나 는(insert country + 에) 살고 있습니다: I live in (interest country here).
실례햅니다: Excuse me (for what I’m doing).
실례했습니다: Excuse me (for what I did).
실례하겠습니다: Excuse me (for what I’m about to do).
미안합니다 or 죄송합니다:
I’m Sorry or Excuse me.
아니오, 괜찮아요: Not at all, it’s alright; No, thanks.
Thank you + No problem
고맙습니다: Thank you.
감사합니다: Thank you.
천만에요 or 뭘요: You’re welcome! or Don’t mention it!
Good to remember if you’re ever speaking to a Korean person:
듣기만 하세요: Just listen , please.
따라 하세요: Please repeat (after me).
다 같이: All together.
다시 한번: One more time.
말하세요: Please answer.
다시 말씀해 주세요: Please say it for me again. Please repeat.
크게 말씀해 주세요: Please say it loudly.
천천히 말씀해 주세요: Please say it slowly.
한국말로 하세요: Please say it in Korean.
영어로 하지 마세요: Please don’t say it in English.
알겠어요?: Do you understand?
네, 알겠어요: Yes, I understand.
아니오, 모르겠어요: No, I don’t understand.
질문 있어요?: Any questions?
네, 있어요: Yes, I have/Yes, there are.
아니오,없어요: No, I haven’t.
십 분만 쉽시다: Let’s rest for ten minutes.
늦어서 죄송합니다: Sorry I’m late.
“Insert word here” 한국어로 뭐예요?: How do you say “insert word here” in Korean?
“Insert Korean word here” 이라고 해요: You say “insert Korean word here.”
이 게 뭐예요?: What is this?
이 건 제 거 예요: This is my thing.
그 건 제 거 예요: That is my thing.
(Insert name here)는 어디에 있어요?: Where is (insert name here).
제 (Insert object name here)이
있어요?: Where is my (insert object name here).
화장실이 어디에 있어요?: Where is the toilet?
저는 돼지고기가 안 먹어요: I don’t eat pork.
저는 돼지고기가 못 먹어요: I can’t eat pork.
Ways to connect sentences:
그래서: And so…, And then…, Therefore…
그래도: Even so…, Nevertheless
그리고: And also…, And then…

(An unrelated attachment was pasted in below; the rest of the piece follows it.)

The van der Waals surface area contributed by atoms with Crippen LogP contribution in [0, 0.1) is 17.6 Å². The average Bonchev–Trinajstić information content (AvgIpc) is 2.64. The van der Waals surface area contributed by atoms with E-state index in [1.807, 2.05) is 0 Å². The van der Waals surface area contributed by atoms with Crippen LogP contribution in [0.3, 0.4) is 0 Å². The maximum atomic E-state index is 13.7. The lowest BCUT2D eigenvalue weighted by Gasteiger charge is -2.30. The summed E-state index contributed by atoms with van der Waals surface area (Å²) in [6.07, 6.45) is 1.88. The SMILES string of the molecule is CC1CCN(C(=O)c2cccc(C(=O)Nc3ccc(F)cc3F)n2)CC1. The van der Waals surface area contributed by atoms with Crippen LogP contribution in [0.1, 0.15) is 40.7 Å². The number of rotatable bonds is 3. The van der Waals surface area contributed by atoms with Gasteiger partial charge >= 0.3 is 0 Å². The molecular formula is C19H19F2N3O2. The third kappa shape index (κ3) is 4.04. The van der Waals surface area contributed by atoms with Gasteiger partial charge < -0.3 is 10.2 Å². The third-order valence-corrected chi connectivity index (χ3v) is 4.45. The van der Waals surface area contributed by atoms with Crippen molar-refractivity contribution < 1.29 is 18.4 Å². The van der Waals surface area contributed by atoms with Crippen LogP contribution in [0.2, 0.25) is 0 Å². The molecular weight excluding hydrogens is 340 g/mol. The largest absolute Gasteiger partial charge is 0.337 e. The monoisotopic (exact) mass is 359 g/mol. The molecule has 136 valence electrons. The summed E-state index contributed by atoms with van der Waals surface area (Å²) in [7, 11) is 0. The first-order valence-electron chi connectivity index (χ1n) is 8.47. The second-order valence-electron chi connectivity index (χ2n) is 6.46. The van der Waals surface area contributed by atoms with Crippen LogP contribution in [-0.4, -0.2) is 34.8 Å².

그런데: But…, And then…, By the way…
교수(님): Professor (honorific)
선생(님): Teacher (honorific)
박사(님): Dr., Ph.D (honorific)
아내 or 집사람: Wife (my)
부인: Wife (your/his)
씨: Polite title for name
부모(님): Parents (honorific)
아이 ~ 애: Child
아기 ~ 애기: Baby
아저씨: Mister (way of referring to or addressing a man old enough to be married).
아가씨: Young Lady (way to referring to or address an unmarried young woman).
Things or objects:
제폼: Manufactured good(s)
수입폼: Imported goods
볼펜: Ball pen
전부: The whole thing, total
다: All, everything
전부다: Everything, all of it
말: Language, words
문: Door, gate
가방: Bag, briefcase
집: House, home
기숙사: Dormitory, residence hall
학생회관: Student union [building]
회장실: Toilet, restroom, bathroom, washroom
시청: City Hall
백화점: Department Store
정문: Main gate (e.g., of a university)
가게: Shop, store
역: Train station
저기: Over there
얼마: How many? How much?
원: Korean money unit
바로: Just, right (below, above, etc.), straight (adverb)
있어요: It exists, there is/are
없어요: It does not exist, there is not/aren’t
주세요: Please give
우리: We, our
누가: Who? (as subject)
누구: Who? (non-subject)
무엇, 뭐: What?
아니에요: No; it is not
그러면: Then, in that case, if so
그럼: Then, in that case
이 NOUN: This NOUN
그 NOUN: That NOUN
저 NOUN: Yon NOUN, That NOUN [way] over there
무슨 NOUN: Which/what kind of NOUN?
어느 NOUN: Which/what (one/NOUN)?
분: Person (honorific)
안에: Inside (안 tends to mean the inside of loosely filled spaces: a room, a building, a garden…)
속에: Inside (속 tends to mean the inside of things which are normally well filled or which are easily filled up: a suitcase, a drawer…)
A necklace or other piece of jewelry/object to enchant. I used a hematite necklace, because it enhances memory and intelligence.
Rosemary, for memory and intellect
Peppermint oil, for focus and clarity of mind - A purple candle; purple represents wisdom
A container of some type. I personally use a teacup as my little “cauldron,” but you can use anything from a small bowl to a saucer.
To cast the spell:
I prepared by cleansing my necklace with sage.
Put the rosemary in the container and lay the necklace on top. Light the candle.
Drop a few drops of peppermint oil onto the necklace. If you don’t want oil on your necklace/object, you can rub it on your wrists and smell it or anoint the candle with it.
Hold the necklace/object in your hands and say: “this [necklace/name of object] will help me with memory and concentration as I study and take tests in the following week(s). Blessed be."
Blow out the candle and pass the object through the smoke to consecrate it.
I personally seal my spells with a kiss; you can do this, or you can consider it sealed when you pass it through the smoke.
Wear/carry the necklace/object when studying and taking tests. Since smelling peppermint helps with memory and focus, (it activates the same part of your brain as caffeine does,) I suggest re-anointing or rubbing some on your wrists before tests.